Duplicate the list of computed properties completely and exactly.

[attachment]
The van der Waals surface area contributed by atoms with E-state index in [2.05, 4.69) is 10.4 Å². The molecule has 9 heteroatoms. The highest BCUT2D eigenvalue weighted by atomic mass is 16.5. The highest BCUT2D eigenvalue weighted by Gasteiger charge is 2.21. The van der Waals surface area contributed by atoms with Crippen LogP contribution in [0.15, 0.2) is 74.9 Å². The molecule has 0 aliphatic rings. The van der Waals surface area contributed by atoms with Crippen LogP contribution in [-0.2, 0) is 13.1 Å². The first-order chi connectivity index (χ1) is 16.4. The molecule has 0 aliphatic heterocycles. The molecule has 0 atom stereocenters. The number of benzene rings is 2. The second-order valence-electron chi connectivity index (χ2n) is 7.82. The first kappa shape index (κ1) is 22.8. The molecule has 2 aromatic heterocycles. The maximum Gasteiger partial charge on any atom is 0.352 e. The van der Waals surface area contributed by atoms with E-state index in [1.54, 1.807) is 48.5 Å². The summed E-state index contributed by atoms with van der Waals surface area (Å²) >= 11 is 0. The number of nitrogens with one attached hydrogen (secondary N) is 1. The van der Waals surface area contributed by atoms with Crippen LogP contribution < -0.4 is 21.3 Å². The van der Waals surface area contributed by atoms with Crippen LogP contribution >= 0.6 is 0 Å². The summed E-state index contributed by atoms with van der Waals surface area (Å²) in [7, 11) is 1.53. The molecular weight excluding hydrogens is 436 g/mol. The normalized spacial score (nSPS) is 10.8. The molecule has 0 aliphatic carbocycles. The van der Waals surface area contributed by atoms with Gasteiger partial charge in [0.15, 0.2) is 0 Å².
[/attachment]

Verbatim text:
The van der Waals surface area contributed by atoms with E-state index in [2.05, 4.69) is 10.4 Å². The molecule has 9 heteroatoms. The highest BCUT2D eigenvalue weighted by atomic mass is 16.5. The highest BCUT2D eigenvalue weighted by Gasteiger charge is 2.21. The van der Waals surface area contributed by atoms with Crippen LogP contribution in [0.15, 0.2) is 74.9 Å². The molecule has 0 aliphatic rings. The van der Waals surface area contributed by atoms with Crippen LogP contribution in [-0.2, 0) is 13.1 Å². The first-order chi connectivity index (χ1) is 16.4. The molecule has 0 aliphatic heterocycles. The molecule has 0 atom stereocenters. The number of benzene rings is 2. The second-order valence-electron chi connectivity index (χ2n) is 7.82. The first kappa shape index (κ1) is 22.8. The molecule has 2 aromatic heterocycles. The maximum Gasteiger partial charge on any atom is 0.352 e. The van der Waals surface area contributed by atoms with E-state index in [1.54, 1.807) is 48.5 Å². The summed E-state index contributed by atoms with van der Waals surface area (Å²) >= 11 is 0. The number of nitrogens with one attached hydrogen (secondary N) is 1. The van der Waals surface area contributed by atoms with Crippen LogP contribution < -0.4 is 21.3 Å². The van der Waals surface area contributed by atoms with Crippen LogP contribution >= 0.6 is 0 Å². The summed E-state index contributed by atoms with van der Waals surface area (Å²) in [7, 11) is 1.53. The molecular weight excluding hydrogens is 436 g/mol. The normalized spacial score (nSPS) is 10.8. The molecule has 0 aliphatic carbocycles. The van der Waals surface area contributed by atoms with Gasteiger partial charge in [0.15, 0.2) is 0 Å².